Feb 28, Colombo: Sri Lanka Ceylon Tobacco Company's profit after tax (PAT) stood at Rs. 12.56 billion for the twelve months ended 31 December 2016, the company said in its Summary of Performance report.
Ceylon Tobacco Company contributed Rs. 87.4 billion to the Government through Excise Tax for the year ended 31st December 2016 driven primarily by relatively stable volumes during the first 9 months of the year.
The significant price hikes in the 4th quarter due to both an excise tax increase in October and the introduction of 15% VAT in November, caused volumes to halve and government revenue through excise to decline by Rs. 13.2 billion compared to the 3rd quarter of the year. It is anticipated that these price hikes will continue to impact both CTC volumes and government revenue during 2017. As a result of the business impact, the company closed 2 leaf depots and reduced factory shifts by a third, in early 2017.
There was a significant increase in overhead expenditure in 2016 compared with the previous year partly due to the constructive liabilities and obligations on behalf of key business partners in the value chain, which have been provided for. Secondly, there has been an increase in marketing investment to strengthen the value proposition of key brands and route to market infrastructure as well as increased legal expenditure due to the increased levels of unfair enforcements in the market and tobacco regulation which pose a greater challenge to the business considering the recent price hikes.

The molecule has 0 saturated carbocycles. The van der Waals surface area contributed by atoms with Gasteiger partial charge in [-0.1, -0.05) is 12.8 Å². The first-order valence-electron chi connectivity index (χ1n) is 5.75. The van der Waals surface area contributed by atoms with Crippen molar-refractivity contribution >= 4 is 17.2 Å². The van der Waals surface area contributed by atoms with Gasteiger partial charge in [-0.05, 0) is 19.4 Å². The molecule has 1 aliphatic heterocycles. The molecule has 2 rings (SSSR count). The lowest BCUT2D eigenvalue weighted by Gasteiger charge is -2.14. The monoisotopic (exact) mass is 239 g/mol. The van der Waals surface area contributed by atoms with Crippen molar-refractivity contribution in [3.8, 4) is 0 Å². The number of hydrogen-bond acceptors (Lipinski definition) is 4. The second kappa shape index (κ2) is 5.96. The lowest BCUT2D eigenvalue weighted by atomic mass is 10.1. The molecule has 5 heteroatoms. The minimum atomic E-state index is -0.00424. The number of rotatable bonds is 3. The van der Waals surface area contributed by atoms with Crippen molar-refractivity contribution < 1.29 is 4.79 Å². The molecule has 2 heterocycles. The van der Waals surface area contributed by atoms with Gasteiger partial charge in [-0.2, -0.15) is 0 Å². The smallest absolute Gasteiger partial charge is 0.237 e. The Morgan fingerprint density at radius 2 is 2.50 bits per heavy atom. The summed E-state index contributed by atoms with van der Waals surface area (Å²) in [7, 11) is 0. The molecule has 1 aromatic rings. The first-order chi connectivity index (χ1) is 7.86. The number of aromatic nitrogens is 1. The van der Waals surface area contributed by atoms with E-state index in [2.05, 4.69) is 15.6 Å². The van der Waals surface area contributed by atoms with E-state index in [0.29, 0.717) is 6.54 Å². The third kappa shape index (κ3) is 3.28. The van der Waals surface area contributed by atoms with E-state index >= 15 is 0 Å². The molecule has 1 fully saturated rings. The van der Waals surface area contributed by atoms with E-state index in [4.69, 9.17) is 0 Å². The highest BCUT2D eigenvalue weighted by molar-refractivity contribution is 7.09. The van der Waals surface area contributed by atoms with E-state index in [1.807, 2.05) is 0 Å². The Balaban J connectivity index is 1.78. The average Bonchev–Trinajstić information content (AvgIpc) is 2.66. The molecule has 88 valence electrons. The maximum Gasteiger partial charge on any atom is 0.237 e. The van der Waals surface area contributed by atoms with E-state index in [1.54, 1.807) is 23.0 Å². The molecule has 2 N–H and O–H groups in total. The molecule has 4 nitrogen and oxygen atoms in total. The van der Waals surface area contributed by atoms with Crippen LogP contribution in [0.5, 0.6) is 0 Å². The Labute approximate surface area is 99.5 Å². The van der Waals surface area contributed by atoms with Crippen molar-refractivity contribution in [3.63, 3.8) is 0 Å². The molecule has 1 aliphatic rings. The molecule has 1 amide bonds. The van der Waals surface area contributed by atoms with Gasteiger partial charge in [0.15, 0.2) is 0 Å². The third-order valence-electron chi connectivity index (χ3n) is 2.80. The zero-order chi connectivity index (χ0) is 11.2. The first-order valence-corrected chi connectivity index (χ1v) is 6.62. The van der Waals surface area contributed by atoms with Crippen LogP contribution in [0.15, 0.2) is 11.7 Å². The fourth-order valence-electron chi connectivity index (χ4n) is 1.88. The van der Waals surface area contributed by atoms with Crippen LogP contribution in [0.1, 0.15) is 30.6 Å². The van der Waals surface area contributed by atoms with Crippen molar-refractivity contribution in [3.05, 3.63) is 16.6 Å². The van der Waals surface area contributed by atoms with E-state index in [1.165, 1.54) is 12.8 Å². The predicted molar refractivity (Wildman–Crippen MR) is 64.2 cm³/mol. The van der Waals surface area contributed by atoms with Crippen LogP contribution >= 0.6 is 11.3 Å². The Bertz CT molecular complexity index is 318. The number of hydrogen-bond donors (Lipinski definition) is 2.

Raw material costs increased by 10% through the rise in imported tobacco leaf required as a consequence of continued adverse weather conditions experienced in certain parts of the country significantly impacting agricultural crops in addition to farmers being pressured to stop cultivating tobacco.
Law enforcement agencies continued to work towards curtailing the spread of unauthorized and illicit tobacco products. A total of 1,842 raids have been conducted during 2016. However, under-regulated and low taxed products such as "Beedi" still remain a key threat to Government revenue from the tobacco industry, which has only exacerbated given the widening price gap between the cheapest legally manufactured cigarette (Capstan) and Beedi.